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Study: Roast Profiles Affect Sourness and Acidity in Coffee

coffee roaster acidity

University of California Davis Coffee Center researchers recently illuminated a path for professional coffee roasters to control sourness and total acidity.

The research may ultimately help roasters unlock desirable sour or otherwise acidic flavors, or conversely to prevent undesirable sourness, by manipulating the roast profile of a given coffee. 

Published last month in the peer-reviewed, Springer Group-owned journal Nature – Scientific Reports, the study measured total titratable acidity (TA), an acidity measurement closely associated with sour taste.

In collaboration with study co-author Timothy Styczynski of Yuba City, California-based Bridge Coffee Co., the study also sought to mimic real-life commercial coffee roasting and cupping conditions, using a 5-kilo natural-gas Probat drum roaster. Laudia Anokye-Bempah of UC Davis was also a lead figure in designing and authoring the study.

“Most prior work has focused on laboratory-scale roasters with little control over the roast profile,” the study authors wrote, “so the relationship between roast profile in a commercial-scale roaster and the corresponding development of TA to date remains unclear.”

The researchers collected three different green coffees reflecting different post-harvest processes and countries of origin. Each coffee was roasted for 16 minutes in 4-kilo batch sizes, with different roast profiles for heat application and airflow. Titratable acidity was measured throughout the roasts.

TA in coffee roasting

The TA of African washed coffee samples acquired with different roast profiles: fast start (FS), slow start (SS), medium (MD), production (PR), exaggerated flick (EF), negative rate of rise (NRoR), and extended Maillard (EM). The colored points in each subfigure represent the mean of three sample replicates and the error bars represent one standard deviation from the mean. Time points within a given roast profile that share the same lowercase letter(s) are not significantly different (p > 0.05). This image is shared under a Creative Commons Attribution 4.0 International License. See the original here.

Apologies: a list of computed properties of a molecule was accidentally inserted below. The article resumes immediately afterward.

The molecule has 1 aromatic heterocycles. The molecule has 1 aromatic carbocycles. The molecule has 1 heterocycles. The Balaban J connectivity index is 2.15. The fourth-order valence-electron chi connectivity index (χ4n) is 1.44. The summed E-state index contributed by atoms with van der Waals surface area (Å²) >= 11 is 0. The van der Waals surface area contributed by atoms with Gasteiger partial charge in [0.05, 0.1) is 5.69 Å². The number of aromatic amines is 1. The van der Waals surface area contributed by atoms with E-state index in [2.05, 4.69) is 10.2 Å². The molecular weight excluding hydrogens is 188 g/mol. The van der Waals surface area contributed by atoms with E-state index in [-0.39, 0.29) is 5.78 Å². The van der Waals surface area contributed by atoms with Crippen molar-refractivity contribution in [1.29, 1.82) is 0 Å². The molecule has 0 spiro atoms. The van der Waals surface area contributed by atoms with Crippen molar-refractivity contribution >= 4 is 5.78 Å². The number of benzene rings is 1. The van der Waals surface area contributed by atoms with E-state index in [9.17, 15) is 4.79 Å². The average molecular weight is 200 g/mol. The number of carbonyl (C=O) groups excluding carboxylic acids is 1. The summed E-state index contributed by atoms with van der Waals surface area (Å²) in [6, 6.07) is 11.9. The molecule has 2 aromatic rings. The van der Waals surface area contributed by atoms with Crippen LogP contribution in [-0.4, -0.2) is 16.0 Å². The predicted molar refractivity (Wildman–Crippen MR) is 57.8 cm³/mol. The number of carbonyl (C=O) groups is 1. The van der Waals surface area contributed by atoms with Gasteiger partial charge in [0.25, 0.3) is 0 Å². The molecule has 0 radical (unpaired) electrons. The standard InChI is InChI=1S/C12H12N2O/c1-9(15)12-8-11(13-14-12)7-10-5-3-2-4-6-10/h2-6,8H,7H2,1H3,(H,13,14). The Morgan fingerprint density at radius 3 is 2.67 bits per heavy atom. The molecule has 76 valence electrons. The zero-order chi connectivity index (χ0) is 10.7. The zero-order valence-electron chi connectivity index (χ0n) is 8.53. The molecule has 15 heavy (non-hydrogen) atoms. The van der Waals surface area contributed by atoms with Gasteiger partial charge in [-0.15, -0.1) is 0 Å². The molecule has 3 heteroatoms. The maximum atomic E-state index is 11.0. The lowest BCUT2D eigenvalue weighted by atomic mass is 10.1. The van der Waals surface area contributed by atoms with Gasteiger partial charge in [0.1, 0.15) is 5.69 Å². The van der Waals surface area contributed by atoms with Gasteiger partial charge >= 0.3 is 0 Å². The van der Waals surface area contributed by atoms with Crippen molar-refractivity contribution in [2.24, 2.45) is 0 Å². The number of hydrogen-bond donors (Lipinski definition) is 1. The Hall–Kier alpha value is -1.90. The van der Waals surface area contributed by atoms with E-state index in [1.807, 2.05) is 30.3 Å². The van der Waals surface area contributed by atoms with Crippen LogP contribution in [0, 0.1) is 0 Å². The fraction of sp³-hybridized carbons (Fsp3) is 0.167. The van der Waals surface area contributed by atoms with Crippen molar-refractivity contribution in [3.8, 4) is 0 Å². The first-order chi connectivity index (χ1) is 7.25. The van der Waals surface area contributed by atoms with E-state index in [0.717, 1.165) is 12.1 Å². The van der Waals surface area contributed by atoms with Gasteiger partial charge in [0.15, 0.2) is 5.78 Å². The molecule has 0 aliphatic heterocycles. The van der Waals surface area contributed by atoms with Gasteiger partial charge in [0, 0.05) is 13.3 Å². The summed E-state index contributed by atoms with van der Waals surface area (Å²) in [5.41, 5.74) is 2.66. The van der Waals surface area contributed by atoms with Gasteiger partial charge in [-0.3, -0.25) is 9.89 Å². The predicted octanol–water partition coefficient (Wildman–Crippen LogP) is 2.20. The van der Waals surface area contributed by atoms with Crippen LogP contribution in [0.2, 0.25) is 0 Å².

What they found is that peak TA levels always occurred during the first Maillard Reaction phase (a.k.a. “first crack”). This held true regardless of the roast profile or coffee origin.

Similarly, the group found that TA decreased to its initial value by second crack among all profiles and origins.

However, the roast profile was proven to have a strong effect on the development of TA during the roast. For example, roasts in which first crack occurred sooner (such as the “fast start” profile in which first crack landed at about 8 minutes), saw quicker development of TA than roasts in which first crack occurred later.

In short, the dynamics of TA development were closely associated with roast profile, but peak TA occurred at the same roasting milestone regardless of profile or green coffee type.

“Our results expand the limited existing academic literature on the behavior of TA during commercial-scale roasting and provide detailed data that provides insight on how roast profiles can be manipulated to achieve desired sourness in coffee,” the authors wrote.

The study emphasized that total TA was the primary chemical measurement, and that it remains unclear how individual acids might be affected by different roast profiles. Additionally, the research team suggested that future work should examine correlations between the color of roasted coffee — a measurement easily gathered by most working roasters — with TA and resulting sensory qualities.

Find the full paper here.

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